When the unit needs to go into this regeneration mode a DPF light will illuminated (solid) on the dash of the truck. This is called a Level 1 warning. The label on the visor above the dash will indicate that exhaust filter regeneration is required. You need only to drive on the highway at normal speed or conduct a parked regeneration to prevent future loss of engine power as the filter plugs. If the regeneration happens when driving it is called a passive regeneration; if it happens when parked and commanded then it’s called active regeneration. If you decide to ignore this warning the DPF lamp will flash indicating Level 2 soot loading. Your exhaust filter is now full; you will be prompted to pull the vehicle off the road and conduct a parked regeneration or you will have a loss of power. If you decided to not follow this warning you will get a Level 3 warning. This will continue, an audible alarm will sound and a triangle-shaped amber coloured warning lamp will light. In addition, an engine warning text will scroll across the dash on the liquid crystal display, but, most importantly, you will have reduced engine power. Even at this level it is still possible to conduct a parked regeneration and clean out the DPF. If you continue to ignore these warnings however, your engine will shut down, the stop-engine light will come on, the DPF light will go out and the text warning on the LCD will say “a serious engine problem has occurred”. There will be an expensive bill for a professional  to remove and clean you DPF.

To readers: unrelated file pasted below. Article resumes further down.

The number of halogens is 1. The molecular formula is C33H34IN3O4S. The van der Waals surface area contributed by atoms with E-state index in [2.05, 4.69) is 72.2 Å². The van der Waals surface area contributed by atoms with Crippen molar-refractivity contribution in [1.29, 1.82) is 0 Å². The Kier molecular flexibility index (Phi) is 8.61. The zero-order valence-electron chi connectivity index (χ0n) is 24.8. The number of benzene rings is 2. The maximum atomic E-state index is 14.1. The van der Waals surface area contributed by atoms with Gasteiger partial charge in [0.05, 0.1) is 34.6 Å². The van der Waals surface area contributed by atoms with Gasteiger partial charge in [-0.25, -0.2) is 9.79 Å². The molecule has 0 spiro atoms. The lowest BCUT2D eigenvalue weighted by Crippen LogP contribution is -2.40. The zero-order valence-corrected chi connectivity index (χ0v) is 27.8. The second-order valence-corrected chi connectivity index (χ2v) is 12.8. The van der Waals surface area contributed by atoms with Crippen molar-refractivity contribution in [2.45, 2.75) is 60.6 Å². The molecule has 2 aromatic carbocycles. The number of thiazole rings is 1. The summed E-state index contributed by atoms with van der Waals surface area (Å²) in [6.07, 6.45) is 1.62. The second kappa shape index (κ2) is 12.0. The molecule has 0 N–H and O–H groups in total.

One other warning light I want to cover is the HEST lamp. HEST stands for high exhaust temperature lamp. It illuminates if temperatures above 400 C are reached inside the DPF. This is normal and can happen during either passive or active regeneration. Naturally these exhaust components and exhaust gases are very hot. Keep people and flammable materiel away from this exhaust. If you can’t do that,  shut off the engine. I know you did not want to hear that but that’s the way it is.

An excellent presentation of this materiel was given at the Fire Rescue International in Dallas in August by Bob Neitzel of International Navistar. It was part of the two-day apparatus maintenance section workshop. If you would like a copy of this Powerpoint presentation, e-mail me at and I will send it to you. It is a great driver training aid for your fire department.

Congratulations  to the following technicians who have obtained their Master Fire Apparatus Technician rating with the EVTCC:
Myron Lachamn, Red Deer Emergency Services; , Alberta.
Joseph Limoges, City of Kelowna, B.C.;
Wesley Walker, Richmond Fire Rescue, B.C.

Don Henry teaches in the Automotive Services Technician and Heavy Equipment Technician programs at Lakeland College in Vermillion, Alta. He can be reached at